It's easy to forget that bacteria and viruses need food, too, and when they infect us, we are it. Depriving bacterial and viral pathogens of iron, German scientists have discovered, is one of the ways the body beats infections.
Before Americans became hooked on television series like Top Chef and Chopped, back in the era when obesity was a relatively rare phenomenon, American popular culture focused on a different kind of nutritional obsession, iron. Everybody was assumed to be deficient in iron. Everybody was assumed to need the pick-me-up of an astonishingly popular product called Geritol.
The basic ingredients in Geritol were beverage alcohol, which contributed to its popularity, and iron in the form of ferric ammonium citrate. The product also contained some B vitamins. Playing on another American cultural fixation, mothers making their children eat liver to get the iron in it, Geritol's slogan was "twice the iron in a pound of calf's liver." Each daily dose of the product contained 50 to 100 mg of elemental iron, about 12 times the amount required by an adult and nine times the amount required by a teenager.
Geritol claimed to cure iron-deficiency anemia, and stayed in front of the public by sponsoring, in an era when families could only get a few channels on aerial television, wildly popular programs such as The Lawrence Welk Show and Ted Mack's Original Comedy Hour, as well as a mostly-ignored but now well-known television series, the original Star Trek.
The makers of Geritol were taken to court by the US Federal Trade Commission in 1959. Court battles continued for 14 years, in which the government established that the company made claims that were "excessive to the point of being reckless." Once one of the best known brands of consumer products in the USA, Geritol largely disappeared from the market in the 1980's.
Does Everyone Need Supplemental Iron Today?
There is no doubt that everyone needs iron. Every cell in the human body depends on oxygen brought to it by the iron-bound proteins myoglobin and hemoglobin. Iron acts as a pro-oxidant, helping the immune system generate hydrogen peroxide to dissolve invading pathogenic organisms.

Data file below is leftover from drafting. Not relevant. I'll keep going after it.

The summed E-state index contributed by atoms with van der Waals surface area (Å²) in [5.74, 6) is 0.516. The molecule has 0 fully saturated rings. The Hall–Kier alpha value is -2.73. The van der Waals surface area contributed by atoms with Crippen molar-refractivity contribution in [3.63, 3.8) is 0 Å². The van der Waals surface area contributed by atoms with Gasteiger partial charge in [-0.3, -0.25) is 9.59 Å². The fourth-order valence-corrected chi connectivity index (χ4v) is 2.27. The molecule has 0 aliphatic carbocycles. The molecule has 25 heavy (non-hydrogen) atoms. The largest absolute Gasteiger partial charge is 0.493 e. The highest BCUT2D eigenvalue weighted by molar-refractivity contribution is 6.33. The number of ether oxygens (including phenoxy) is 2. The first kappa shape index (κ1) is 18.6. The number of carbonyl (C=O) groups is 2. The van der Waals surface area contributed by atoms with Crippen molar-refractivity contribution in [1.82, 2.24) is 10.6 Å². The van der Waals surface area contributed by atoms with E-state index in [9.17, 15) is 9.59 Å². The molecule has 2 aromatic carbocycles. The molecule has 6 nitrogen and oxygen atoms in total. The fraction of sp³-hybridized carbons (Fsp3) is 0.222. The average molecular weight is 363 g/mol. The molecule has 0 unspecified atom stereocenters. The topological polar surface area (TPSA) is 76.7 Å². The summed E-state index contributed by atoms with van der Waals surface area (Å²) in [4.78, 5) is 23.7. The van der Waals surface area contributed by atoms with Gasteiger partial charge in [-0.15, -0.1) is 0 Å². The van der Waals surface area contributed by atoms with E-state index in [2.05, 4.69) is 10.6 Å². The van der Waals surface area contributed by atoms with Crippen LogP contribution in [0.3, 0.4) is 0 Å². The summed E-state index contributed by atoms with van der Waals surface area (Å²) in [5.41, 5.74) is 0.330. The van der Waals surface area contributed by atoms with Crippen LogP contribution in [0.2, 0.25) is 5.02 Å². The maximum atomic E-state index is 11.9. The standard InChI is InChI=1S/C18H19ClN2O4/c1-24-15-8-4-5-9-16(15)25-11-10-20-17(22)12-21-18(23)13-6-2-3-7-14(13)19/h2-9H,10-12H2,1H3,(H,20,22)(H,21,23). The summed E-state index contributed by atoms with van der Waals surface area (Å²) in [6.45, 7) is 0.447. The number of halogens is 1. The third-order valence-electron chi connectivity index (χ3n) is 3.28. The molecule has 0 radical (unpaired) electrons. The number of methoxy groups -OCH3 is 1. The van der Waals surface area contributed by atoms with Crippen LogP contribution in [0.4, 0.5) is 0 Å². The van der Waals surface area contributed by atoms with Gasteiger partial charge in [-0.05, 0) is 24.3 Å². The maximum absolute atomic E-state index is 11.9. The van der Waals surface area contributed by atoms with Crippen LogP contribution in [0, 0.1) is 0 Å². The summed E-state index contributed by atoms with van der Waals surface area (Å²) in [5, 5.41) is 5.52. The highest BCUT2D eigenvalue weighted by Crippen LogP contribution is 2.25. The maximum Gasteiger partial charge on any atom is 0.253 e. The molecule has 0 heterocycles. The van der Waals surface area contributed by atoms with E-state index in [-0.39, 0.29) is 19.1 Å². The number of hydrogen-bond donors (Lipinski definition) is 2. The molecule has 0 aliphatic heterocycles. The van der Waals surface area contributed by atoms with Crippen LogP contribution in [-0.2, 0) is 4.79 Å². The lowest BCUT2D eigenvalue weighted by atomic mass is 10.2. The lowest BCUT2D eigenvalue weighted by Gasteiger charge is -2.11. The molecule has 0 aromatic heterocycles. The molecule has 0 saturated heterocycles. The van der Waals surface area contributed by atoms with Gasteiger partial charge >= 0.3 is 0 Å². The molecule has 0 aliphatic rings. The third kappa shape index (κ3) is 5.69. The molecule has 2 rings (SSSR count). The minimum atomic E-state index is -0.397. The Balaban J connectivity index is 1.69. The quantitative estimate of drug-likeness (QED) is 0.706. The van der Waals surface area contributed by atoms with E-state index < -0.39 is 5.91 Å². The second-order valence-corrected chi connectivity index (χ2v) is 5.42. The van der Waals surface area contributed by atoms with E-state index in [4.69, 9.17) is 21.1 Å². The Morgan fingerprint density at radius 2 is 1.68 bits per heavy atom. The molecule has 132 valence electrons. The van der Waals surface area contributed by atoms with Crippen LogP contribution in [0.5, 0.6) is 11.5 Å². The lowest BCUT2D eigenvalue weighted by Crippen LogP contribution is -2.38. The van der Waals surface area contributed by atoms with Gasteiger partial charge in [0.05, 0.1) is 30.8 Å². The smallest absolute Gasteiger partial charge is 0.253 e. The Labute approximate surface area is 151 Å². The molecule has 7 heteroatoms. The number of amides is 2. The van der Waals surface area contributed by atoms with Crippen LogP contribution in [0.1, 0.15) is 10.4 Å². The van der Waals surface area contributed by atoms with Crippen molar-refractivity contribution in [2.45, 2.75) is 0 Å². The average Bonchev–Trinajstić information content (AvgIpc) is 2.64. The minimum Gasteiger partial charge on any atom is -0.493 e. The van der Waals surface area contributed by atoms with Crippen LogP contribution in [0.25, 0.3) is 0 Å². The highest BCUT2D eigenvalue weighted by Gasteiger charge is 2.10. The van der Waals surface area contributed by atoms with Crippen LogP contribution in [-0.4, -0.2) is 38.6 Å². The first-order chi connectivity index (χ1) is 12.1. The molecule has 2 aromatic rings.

Every cell in the body uses iron to make the energy storage molecule ATP, iron is critical to the process of sensing low oxygen levels, and liver enzymes that detoxify harmful substances depend on the action of iron.
There is also no doubt that most people do not need supplemental iron. In countries where most people eat red meat, about 4 to 8 percent of women who have not yet reached menopause are deficient in iron. In countries where the diet is vegetarian or vegan, up to 50 percent of the population, both male and female, is iron-deficient. For the majority of people, however, the problem is too much iron, not too little.
The Problem Of Too Much Iron
In the United States and Canada, everyday foods such as bread, cereals, and anything made with wheat flour are fortified with iron. The result is that many North Americans get too much iron. Excessive iron levels interfere with liver enzymes. They increase insulin resistance, the driving force behind weight gain and type 2 diabetes. They lead to skin problems and increase the risk of liver cancer. It is also important to understand that iron is not just an essential nutrient for humans. It is also food for the microorganisms that cause infections.